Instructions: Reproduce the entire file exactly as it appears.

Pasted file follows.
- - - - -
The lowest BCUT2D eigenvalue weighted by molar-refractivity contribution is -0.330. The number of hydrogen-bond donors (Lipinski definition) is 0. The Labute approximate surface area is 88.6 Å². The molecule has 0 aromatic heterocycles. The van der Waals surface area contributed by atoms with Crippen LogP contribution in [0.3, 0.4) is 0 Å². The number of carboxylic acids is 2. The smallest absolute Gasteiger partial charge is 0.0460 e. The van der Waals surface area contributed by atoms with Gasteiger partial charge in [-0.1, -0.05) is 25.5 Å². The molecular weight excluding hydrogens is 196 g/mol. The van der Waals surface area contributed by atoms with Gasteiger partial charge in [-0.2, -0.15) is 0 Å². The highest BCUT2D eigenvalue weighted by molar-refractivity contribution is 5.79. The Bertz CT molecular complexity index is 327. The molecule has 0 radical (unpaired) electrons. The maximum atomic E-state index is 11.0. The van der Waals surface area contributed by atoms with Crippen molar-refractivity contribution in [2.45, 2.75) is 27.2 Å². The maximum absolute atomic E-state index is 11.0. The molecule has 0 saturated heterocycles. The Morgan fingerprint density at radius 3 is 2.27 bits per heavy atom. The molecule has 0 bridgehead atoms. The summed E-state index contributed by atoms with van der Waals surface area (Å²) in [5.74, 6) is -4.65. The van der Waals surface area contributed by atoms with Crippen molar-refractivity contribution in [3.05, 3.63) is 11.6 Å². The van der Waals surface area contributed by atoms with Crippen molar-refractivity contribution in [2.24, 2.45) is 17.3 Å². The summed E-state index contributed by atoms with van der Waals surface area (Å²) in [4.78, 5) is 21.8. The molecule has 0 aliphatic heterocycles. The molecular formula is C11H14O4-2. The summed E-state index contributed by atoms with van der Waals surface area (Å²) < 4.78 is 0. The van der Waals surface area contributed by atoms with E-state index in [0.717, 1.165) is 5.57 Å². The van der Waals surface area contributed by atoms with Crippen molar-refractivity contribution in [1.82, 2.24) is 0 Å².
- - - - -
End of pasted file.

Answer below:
The lowest BCUT2D eigenvalue weighted by molar-refractivity contribution is -0.330. The number of hydrogen-bond donors (Lipinski definition) is 0. The Labute approximate surface area is 88.6 Å². The molecule has 0 aromatic heterocycles. The van der Waals surface area contributed by atoms with Crippen LogP contribution in [0.3, 0.4) is 0 Å². The number of carboxylic acids is 2. The smallest absolute Gasteiger partial charge is 0.0460 e. The van der Waals surface area contributed by atoms with Gasteiger partial charge in [-0.1, -0.05) is 25.5 Å². The molecular weight excluding hydrogens is 196 g/mol. The van der Waals surface area contributed by atoms with Gasteiger partial charge in [-0.2, -0.15) is 0 Å². The highest BCUT2D eigenvalue weighted by molar-refractivity contribution is 5.79. The Bertz CT molecular complexity index is 327. The molecule has 0 radical (unpaired) electrons. The maximum atomic E-state index is 11.0. The van der Waals surface area contributed by atoms with Crippen molar-refractivity contribution in [2.45, 2.75) is 27.2 Å². The maximum absolute atomic E-state index is 11.0. The molecule has 0 saturated heterocycles. The Morgan fingerprint density at radius 3 is 2.27 bits per heavy atom. The molecule has 0 bridgehead atoms. The summed E-state index contributed by atoms with van der Waals surface area (Å²) in [5.74, 6) is -4.65. The van der Waals surface area contributed by atoms with Crippen molar-refractivity contribution in [3.05, 3.63) is 11.6 Å². The van der Waals surface area contributed by atoms with Crippen molar-refractivity contribution in [2.24, 2.45) is 17.3 Å². The summed E-state index contributed by atoms with van der Waals surface area (Å²) in [4.78, 5) is 21.8. The molecule has 0 aliphatic heterocycles. The molecular formula is C11H14O4-2. The summed E-state index contributed by atoms with van der Waals surface area (Å²) < 4.78 is 0. The van der Waals surface area contributed by atoms with E-state index in [0.717, 1.165) is 5.57 Å². The van der Waals surface area contributed by atoms with Crippen molar-refractivity contribution in [1.82, 2.24) is 0 Å².